“Contrary to popular belief, Americans don’t hate advertising.”
-Roy H. Williams

Americans love watching the Super Bowl for the commercials. People who don’t even watch football watch the game so they don’t miss the ads.

Magazines and trade publications have seen a rise in advertising, and there seems to be no real complaint.

Yet, when you talk with people- especially in a large setting- there seems to be a negative light shone on advertising. Why?

I believe that there are several reasons why people may say they don’t like advertising, but aren’t sure why.

-Misleading ads
-Advertising done poorly or done by non-advertisers
-The lack of advertising/marketing advocates in the foreground
-The abundance of popular advertising “haters”
-The popular Adpeople that make everyone look bad

I am not alone in saying that there are a few professionals in advertising that aren’t exactly ethical. But I would also say that the ethical professionals in advertising and communications far outnumber the bad ones.

But unfortunately, society only hears about the bad ones.

Oh, irony.

The media and government love to run with the news when the FCC cracks down on a misleading advertising campaign. On one occasion, I could have swore I saw Al Franken frothing at the mouth during one such instance.

A story of how an AdPerson kept to their ethics, and pioneered truth in advertising would never hit the headlines.

A story about the Ad Council, and how many of those campaigns are given thousands of dollars from advertising agencies, would never be highlighted during a congressional campaign. Why?

The Ad World knows why. It’s not a sexy story.

Someone told the truth? Who cares.

But then the US gets all up in arms when brands have to correct themselves.

But that isn’t the part that bothers me. What bothers me are people like Frank Luntz. Or maybe his visibility.  He is the marketing researcher who helped coined the phrases ‘death tax’ (versus ‘estate tax’) and ‘War on Terror’ (instead of ‘US Global Man Hunt’, I guess).

Genius? Sure, he has the amazing talent to use words and phrases that resonate.

Ethical? Now that is an interesting question. Perhaps it is my political bias that I simply cannot stand the man and every time he opens his mouth I get angry.

Or perhaps he is his own worst enemy. People categorize what he does for the GoP with what advertising and communications people do for brands- create words, images and phrases that force them to act the way they want.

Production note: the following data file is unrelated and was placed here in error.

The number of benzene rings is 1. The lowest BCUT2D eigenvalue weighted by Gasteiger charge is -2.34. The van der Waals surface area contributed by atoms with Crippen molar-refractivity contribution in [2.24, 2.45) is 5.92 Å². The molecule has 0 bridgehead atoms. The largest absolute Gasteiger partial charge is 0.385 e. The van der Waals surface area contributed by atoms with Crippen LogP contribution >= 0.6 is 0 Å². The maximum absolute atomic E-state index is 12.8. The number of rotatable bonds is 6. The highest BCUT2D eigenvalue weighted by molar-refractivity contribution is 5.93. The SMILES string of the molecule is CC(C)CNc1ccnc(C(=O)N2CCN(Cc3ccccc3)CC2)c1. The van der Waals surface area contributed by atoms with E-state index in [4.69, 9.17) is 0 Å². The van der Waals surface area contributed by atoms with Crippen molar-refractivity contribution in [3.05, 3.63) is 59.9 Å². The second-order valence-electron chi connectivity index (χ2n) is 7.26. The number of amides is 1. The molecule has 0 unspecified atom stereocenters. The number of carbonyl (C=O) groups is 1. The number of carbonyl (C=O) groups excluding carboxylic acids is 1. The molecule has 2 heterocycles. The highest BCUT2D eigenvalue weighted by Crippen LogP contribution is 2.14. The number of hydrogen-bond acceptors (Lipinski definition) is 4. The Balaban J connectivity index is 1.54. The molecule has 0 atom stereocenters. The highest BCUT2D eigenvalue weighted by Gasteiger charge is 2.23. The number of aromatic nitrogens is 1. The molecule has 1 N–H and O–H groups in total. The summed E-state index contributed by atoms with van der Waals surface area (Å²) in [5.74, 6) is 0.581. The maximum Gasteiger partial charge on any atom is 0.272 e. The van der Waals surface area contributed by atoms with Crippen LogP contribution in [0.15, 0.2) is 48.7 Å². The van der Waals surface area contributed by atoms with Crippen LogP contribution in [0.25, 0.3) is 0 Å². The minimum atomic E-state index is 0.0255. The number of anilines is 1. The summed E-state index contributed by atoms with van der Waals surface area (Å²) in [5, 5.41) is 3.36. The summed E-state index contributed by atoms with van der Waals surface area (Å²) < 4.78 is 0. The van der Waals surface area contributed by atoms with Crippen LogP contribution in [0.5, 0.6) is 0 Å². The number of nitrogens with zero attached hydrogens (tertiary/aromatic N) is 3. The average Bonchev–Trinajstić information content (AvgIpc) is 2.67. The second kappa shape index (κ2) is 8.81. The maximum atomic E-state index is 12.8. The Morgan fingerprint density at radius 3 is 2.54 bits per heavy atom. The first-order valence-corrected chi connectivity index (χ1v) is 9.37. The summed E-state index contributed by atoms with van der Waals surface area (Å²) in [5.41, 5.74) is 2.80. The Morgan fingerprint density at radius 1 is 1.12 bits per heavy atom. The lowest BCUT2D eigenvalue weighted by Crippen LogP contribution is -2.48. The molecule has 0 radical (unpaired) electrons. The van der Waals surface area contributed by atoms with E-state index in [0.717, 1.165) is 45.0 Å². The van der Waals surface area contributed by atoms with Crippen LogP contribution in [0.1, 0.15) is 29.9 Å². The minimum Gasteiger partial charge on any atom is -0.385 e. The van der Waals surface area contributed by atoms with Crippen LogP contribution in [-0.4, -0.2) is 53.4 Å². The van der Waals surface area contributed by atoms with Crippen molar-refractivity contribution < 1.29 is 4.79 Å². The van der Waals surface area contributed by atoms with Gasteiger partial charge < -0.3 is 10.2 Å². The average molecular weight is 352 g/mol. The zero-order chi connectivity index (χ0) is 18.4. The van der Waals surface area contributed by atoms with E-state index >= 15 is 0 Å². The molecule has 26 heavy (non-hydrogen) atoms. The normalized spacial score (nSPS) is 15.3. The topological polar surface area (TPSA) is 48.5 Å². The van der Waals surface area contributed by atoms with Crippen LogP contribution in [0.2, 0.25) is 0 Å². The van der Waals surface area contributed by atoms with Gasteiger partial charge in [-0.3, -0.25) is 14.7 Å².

Are people in the wrong for thinking so? Maybe, but then again, maybe not.

Perhaps it’s his method; using fear and scary words to manipulate the populace. (I’m trying to figure out my displeasure of them, so please bear with me).

Fear is an emotion that is extremely powerful. Fear is our anxiety for what we don’t know. Uncertainty. Tying policies to “death” and “terror” then, would (and did) prove to be extremely impacting. Dare I say, Luntz was impressive.

So communicators have Luntz, the media, and the government against them. That’s fine. But I also see professionals against the profession.

For example, making up words that are against the industry (see ‘unmarketing’, and ‘change agents’). And I find it funny because those words get so popular because those professionals are really really good at marketing.

So what is the point of this post?

1. People like good advertising and communications.
2. Media and government like to point out the bad in advertising to make themselves look like they’re doing something important.
3. Advertising professionals must do a better job highlighting the good folks. Not separate themselves from the industry altogether.
4. Luntz, and people like him, are jerks.

Let’s get our act together, Ad-Brethren. The US is a consumption-based society, so as long as that’s the case, we’ll be around. I don’t care if we’re not liked, but some appreciation couldn’t hurt.